- The Washington Times - Thursday, July 24, 2008


Unknown disease killing state tree

MIAMI | The sabal palm, Florida’s state tree, is under attack by a microscopic killer that has scientists baffled.

An unknown but growing number of sabal palms in the Tampa Bay area have died from a mysterious disease that researchers are struggling to identify. Even after scientists pinpoint the disease, they will have to learn what insect spreads it. The disease will be tough to stop.

Sabal palms, also known cabbage palms, can grow to 50 feet. In the U.S., they can be found from the Florida Keys to parts of North Carolina and can grow in marshes, woodlands or along the coastline.

The new disease destroys the sabal palm and its other victims, which include Canary Island date palms and queen palms, from within.

First to go are the lower leaves in the tree’s canopy. Ultimately, the canopy collapses.


Judge upholds ex-mayor’s convictions

NEWARK | A federal judge Wednesday upheld the corruption convictions of former Newark Mayor Sharpe James and his one-time mistress, but indicated that James probably will get less than the 15- to 20-year prison sentence prosecutors are seeking.

U.S. District Judge William J. Martini rejected bids by James, 72, and Tamika Riley to scrap the verdicts and order a new trial, finding that their jury had substantial evidence to determine that Riley was able to purchase city land at bargain prices while James was mayor.

The convictions are to be appealed to a higher court.

But Judge Martini rejected prosecutors’ contention that aggravating factors merited a sentence of 15 to 20 years for James, who led New Jersey’s largest city for 20 years. He suggested that the appropriate sentencing range for James was about 10 to 12 years.

Prosecutors want eight to 10 years for Riley. Sentencing is set for Tuesday.


Second volcano in Aleutians erupts

ANCHORAGE | A second volcano in Alaska’s Aleutian Islands has erupted in less than a month, shooting steam and ash as high as 20,000 feet into the air, officials said Tuesday.

The eruption on Mount Cleveland on Chuginadak Island took place 90 miles west of Okmok volcano, where ongoing eruptions since July 12 have captured the attention of scientists and forced nearby residents to evacuate.

The initial eruption on Mount Cleveland, a volcano about 940 miles southwest of Anchorage, occurred Monday, showering ash on nearby fishing vessels, according to the Alaska Volcano Observatory, a joint federal-state office that monitors Alaska’s plentiful volcanoes.

Mount Cleveland, one of Alaska’s most restless volcanoes, has continued to spew clouds composed mostly of steam, and a small lava flow appears to be trickling from the vent, the office said.


Driver in crash pleads to smuggling

EL CENTRO | A Mexican citizen accused of driving a sport utility vehicle into a canal, killing six illegal immigrants, pleaded not guilty Tuesday to smuggling charges.

Alejandro Toribio Gama, who his attorney said is probably a juvenile, balanced himself on crutches as the brief proceedings in federal court were translated into Spanish, according to the Imperial Valley Press. He was arrested Sunday at a hotel near the crash.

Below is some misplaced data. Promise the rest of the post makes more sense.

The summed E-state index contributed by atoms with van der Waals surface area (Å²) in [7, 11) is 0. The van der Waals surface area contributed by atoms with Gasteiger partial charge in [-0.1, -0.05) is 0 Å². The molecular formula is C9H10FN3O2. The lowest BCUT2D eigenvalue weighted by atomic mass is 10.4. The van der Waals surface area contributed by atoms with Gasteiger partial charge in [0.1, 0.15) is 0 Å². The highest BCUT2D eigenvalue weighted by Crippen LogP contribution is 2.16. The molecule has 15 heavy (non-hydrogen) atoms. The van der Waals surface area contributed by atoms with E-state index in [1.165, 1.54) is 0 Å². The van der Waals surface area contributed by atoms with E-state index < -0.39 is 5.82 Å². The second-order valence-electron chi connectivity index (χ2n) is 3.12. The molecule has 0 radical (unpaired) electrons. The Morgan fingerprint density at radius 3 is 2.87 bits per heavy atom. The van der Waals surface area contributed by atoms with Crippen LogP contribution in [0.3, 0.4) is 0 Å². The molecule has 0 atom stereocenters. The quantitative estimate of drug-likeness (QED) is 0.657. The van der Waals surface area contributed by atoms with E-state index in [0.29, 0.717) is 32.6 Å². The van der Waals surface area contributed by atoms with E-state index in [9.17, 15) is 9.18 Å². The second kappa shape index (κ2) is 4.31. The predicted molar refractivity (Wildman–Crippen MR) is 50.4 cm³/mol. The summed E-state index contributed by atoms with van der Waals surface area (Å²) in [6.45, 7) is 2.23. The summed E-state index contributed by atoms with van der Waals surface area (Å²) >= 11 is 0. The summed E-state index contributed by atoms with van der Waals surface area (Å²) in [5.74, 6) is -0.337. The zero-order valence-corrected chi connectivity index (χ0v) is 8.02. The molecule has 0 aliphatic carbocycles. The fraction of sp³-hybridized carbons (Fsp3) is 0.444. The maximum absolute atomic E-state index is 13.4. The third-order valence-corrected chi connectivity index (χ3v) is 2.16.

His court-appointed attorney, Diane Regan, said she suspected that Mr. Toribio may be 15 or 16 years old. A hearing was scheduled for Friday to determine his age.

The GMC Suburban crashed Friday night in Westmorland, about 125 miles east of San Diego, with about 20 people inside, U.S. and Mexican authorities said.


No survivors seen in B-52 crash

HONOLULU | All six crew members aboard a B-52 bomber that crashed Monday off Guam were killed, the Air Force said.

Andersen Air Force Base on Guam said a wide search effort has shifted focus from rescue to recovery of the crew. Two bodies have been found.

The Air Force released the name of one crew member: Maj. Christopher Cooper, 33, of Austin, Texas.

The crew was based at Barksdale Air Force Base in Louisiana. Flags are being flown at half-staff at the Louisiana state Capitol to honor them.

The unarmed bomber was making a swing around the island as part of Guam Liberation Day celebrations marking the island’s separation from Japan in World War II.


Zoo flamingos lay first eggs

CHICAGO | Giving the Chilean flamingos in Chicago’s Lincoln Park Zoo more plantings appears to have been followed by an outbreak of romance and 10 eggs.

Zoo officials said the eggs are the first laid by flamingos in the zoo for at least a half century and possibly the first ever, but “I’m not counting my flamingos until they’re hatched,” said Megan Moss, the general curator.

The first hatchlings are expected to break out of their eggs in about two weeks.


Man pleads guilty in kidnap-slaying

OLATHE | A man pleaded guilty Wednesday to abducting an 18-year-old woman from a store parking lot, raping her and strangling her with her own belt before dumping her body in a park.

Edwin Hall, 27, will be sentenced to life in prison without parole in the case of Kelsey Smith, whose abduction last year from outside a Target store in the Kansas City suburb of Overland Park was captured by security cameras.

Her body was found naked four days later near a lake about 20 miles away in Missouri. Police arrested Hall the same day.

Hall’s plea deal with prosecutors averted a trial and a potential death sentence. He pleaded guilty to capital murder, aggravated kidnapping, rape and aggravated sodomy.

Hall is scheduled to be formally sentenced Sept. 16.


FEMA seeks relief from trailer suits

NEW ORLEANS | The Federal Emergency Management Agency asked a federal judge Wednesday for immunity from lawsuits over potentially dangerous fumes in government- issued trailers that have housed tens of thousands of Gulf Coast hurricane victims.